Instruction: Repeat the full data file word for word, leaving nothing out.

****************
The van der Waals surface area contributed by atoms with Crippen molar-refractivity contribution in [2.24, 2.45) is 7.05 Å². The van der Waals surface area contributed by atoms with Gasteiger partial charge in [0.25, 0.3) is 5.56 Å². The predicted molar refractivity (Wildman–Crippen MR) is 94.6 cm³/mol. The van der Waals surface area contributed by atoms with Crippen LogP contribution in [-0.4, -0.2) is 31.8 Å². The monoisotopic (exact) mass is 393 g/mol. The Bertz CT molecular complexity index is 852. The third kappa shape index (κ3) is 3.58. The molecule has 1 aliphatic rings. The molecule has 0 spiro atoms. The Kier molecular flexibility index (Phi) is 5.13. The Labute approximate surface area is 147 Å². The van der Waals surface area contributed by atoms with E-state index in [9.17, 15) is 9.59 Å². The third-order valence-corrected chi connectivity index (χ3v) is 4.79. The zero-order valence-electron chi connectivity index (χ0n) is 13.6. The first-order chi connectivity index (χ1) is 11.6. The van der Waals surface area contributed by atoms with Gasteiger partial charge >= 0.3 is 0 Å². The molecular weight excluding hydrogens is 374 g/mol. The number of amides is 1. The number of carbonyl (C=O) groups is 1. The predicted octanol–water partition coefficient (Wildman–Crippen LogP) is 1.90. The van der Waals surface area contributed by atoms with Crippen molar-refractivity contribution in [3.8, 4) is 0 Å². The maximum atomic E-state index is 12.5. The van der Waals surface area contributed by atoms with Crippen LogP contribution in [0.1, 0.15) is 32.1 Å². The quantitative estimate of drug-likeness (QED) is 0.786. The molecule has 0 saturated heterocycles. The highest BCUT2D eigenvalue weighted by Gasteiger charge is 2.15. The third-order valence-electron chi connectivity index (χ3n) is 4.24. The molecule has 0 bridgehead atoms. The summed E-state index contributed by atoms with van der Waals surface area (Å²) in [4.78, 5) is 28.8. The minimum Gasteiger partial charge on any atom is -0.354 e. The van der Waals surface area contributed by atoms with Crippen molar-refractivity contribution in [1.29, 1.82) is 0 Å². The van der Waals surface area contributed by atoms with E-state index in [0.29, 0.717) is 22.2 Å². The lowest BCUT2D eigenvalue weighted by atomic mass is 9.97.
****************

The van der Waals surface area contributed by atoms with Crippen molar-refractivity contribution in [2.24, 2.45) is 7.05 Å². The van der Waals surface area contributed by atoms with Gasteiger partial charge in [0.25, 0.3) is 5.56 Å². The predicted molar refractivity (Wildman–Crippen MR) is 94.6 cm³/mol. The van der Waals surface area contributed by atoms with Crippen LogP contribution in [-0.4, -0.2) is 31.8 Å². The monoisotopic (exact) mass is 393 g/mol. The Bertz CT molecular complexity index is 852. The third kappa shape index (κ3) is 3.58. The molecule has 1 aliphatic rings. The molecule has 0 spiro atoms. The Kier molecular flexibility index (Phi) is 5.13. The Labute approximate surface area is 147 Å². The van der Waals surface area contributed by atoms with E-state index in [9.17, 15) is 9.59 Å². The third-order valence-corrected chi connectivity index (χ3v) is 4.79. The zero-order valence-electron chi connectivity index (χ0n) is 13.6. The first-order chi connectivity index (χ1) is 11.6. The van der Waals surface area contributed by atoms with Gasteiger partial charge >= 0.3 is 0 Å². The molecular weight excluding hydrogens is 374 g/mol. The number of amides is 1. The number of carbonyl (C=O) groups is 1. The predicted octanol–water partition coefficient (Wildman–Crippen LogP) is 1.90. The van der Waals surface area contributed by atoms with Crippen molar-refractivity contribution in [3.8, 4) is 0 Å². The maximum atomic E-state index is 12.5. The van der Waals surface area contributed by atoms with Crippen LogP contribution in [0.1, 0.15) is 32.1 Å². The quantitative estimate of drug-likeness (QED) is 0.786. The molecule has 0 saturated heterocycles. The highest BCUT2D eigenvalue weighted by Gasteiger charge is 2.15. The third-order valence-electron chi connectivity index (χ3n) is 4.24. The molecule has 0 bridgehead atoms. The summed E-state index contributed by atoms with van der Waals surface area (Å²) in [4.78, 5) is 28.8. The minimum Gasteiger partial charge on any atom is -0.354 e. The van der Waals surface area contributed by atoms with Crippen molar-refractivity contribution in [1.29, 1.82) is 0 Å². The van der Waals surface area contributed by atoms with E-state index in [0.29, 0.717) is 22.2 Å². The lowest BCUT2D eigenvalue weighted by atomic mass is 9.97.